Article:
Civil liberties groups support students in Valencia College lawsuit over transvaginal ultrasounds


  • Photo via Valencia College
Several civil liberties groups have filed friend-of-the-court briefs supporting three female sonography students who are appealing a federal district judge's decision to dismiss a lawsuit that alleges Valencia College faculty pressured students to undergo weekly transvaginal ultrasounds. 

A transvaginal ultrasound is a medical procedure that involves inserting a probe into the vagina to examine internal organs. The students, who originally filed the lawsuit in May, say the college told them if they didn't volunteer to be probed by their fellow students, they would have to leave the sonography program or be blacklisted from working at local hospitals. Ultimately, Valencia College stopped using student volunteers for transvaginal ultrasounds.  

The lawyer representing the students argued Valencia College had violated their constitutional rights, mainly the right to protected speech. In his October dismissal, U.S. District Judge Gregory Presnell struck down this claim, arguing that under Hazelwood School District v. Kuhlmeier schools can censor student speech as long as their actions are reasonably related to a legitimate educational justification. 

The students appealed the case in the 11th U.S. Circuit Court of Appeals in November. The Student Press Law Center, Woodhull Freedom Foundation,  Foundation for Individual Rights in Education, and American Society of Journalists and Authors filed a joint amicus curiae brief in support of the students, according to a press release. The groups argue Presnell was wrong to use the Hazelwood decision on K-12 schools because "the Supreme Court has never said that college students have the same minimal level of free-speech protection, or that the Hazelwood level of authority extends to speech that is not an educational exercise, such as a complaint about a school policy," the release says.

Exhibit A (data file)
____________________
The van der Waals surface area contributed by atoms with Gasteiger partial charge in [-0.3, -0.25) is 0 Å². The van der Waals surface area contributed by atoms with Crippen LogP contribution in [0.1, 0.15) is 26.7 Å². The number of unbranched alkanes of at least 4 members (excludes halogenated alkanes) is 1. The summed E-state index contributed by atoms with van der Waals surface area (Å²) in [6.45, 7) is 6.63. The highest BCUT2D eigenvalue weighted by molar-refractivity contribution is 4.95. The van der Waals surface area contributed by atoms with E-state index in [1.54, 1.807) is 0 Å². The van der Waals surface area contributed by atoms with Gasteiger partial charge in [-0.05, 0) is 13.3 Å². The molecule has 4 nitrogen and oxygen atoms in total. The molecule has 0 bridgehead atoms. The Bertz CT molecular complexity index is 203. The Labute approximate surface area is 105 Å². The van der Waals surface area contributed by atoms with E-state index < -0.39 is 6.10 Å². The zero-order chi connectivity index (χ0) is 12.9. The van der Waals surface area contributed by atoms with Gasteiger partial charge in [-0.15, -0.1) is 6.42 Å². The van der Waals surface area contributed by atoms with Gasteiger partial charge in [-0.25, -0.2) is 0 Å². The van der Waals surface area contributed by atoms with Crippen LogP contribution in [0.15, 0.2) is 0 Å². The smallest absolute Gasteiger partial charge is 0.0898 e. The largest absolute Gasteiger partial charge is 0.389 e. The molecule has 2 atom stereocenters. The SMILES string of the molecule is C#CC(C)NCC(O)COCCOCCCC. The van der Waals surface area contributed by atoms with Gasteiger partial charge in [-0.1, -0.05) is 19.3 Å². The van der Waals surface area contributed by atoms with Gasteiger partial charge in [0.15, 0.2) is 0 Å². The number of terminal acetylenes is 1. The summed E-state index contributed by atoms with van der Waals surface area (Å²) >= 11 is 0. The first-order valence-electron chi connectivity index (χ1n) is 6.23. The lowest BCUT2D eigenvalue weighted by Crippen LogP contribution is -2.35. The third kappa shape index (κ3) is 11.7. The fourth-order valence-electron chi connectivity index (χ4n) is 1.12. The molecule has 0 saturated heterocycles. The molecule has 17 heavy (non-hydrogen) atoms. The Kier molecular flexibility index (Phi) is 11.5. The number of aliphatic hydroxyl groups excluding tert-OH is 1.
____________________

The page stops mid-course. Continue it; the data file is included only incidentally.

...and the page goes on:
In a statement, SPLC's executive director Frank LoMonte says: 

“There is a vast difference between speech that is a part of the school curriculum, like a class presentation, versus speech that is simply about the school curriculum, which might be a commentary in the town newspaper, an address before college trustees, or an interview with the local TV station. Speech about flaws in a college’s curriculum is entitled to the full benefit of the First Amendment, and the Court of Appeals must say so clearly for the safety of students everywhere.”
You can read the rest of the amicus curiae brief here

We welcome readers to submit letters regarding articles and content in Orlando Weekly. Letters should be a minimum of 150 words, refer to content that has appeared on Orlando Weekly, and must include the writer's full name, address, and phone number for verification purposes. No attachments will be considered. Writers of letters selected for publication will be notified via email. Letters may be edited and shortened for space.

Email us at

Orlando Weekly works for you, and your support is essential.

Our small but mighty local team works tirelessly to bring you high-quality, uncensored news and cultural coverage of Central Florida.

Unlike many newspapers, ours is free – and we'd like to keep it that way, because we believe, now more than ever, everyone deserves access to accurate, independent coverage of their community.

Whether it's a one-time acknowledgement of this article or an ongoing pledge, your support helps keep Orlando’s true free press free.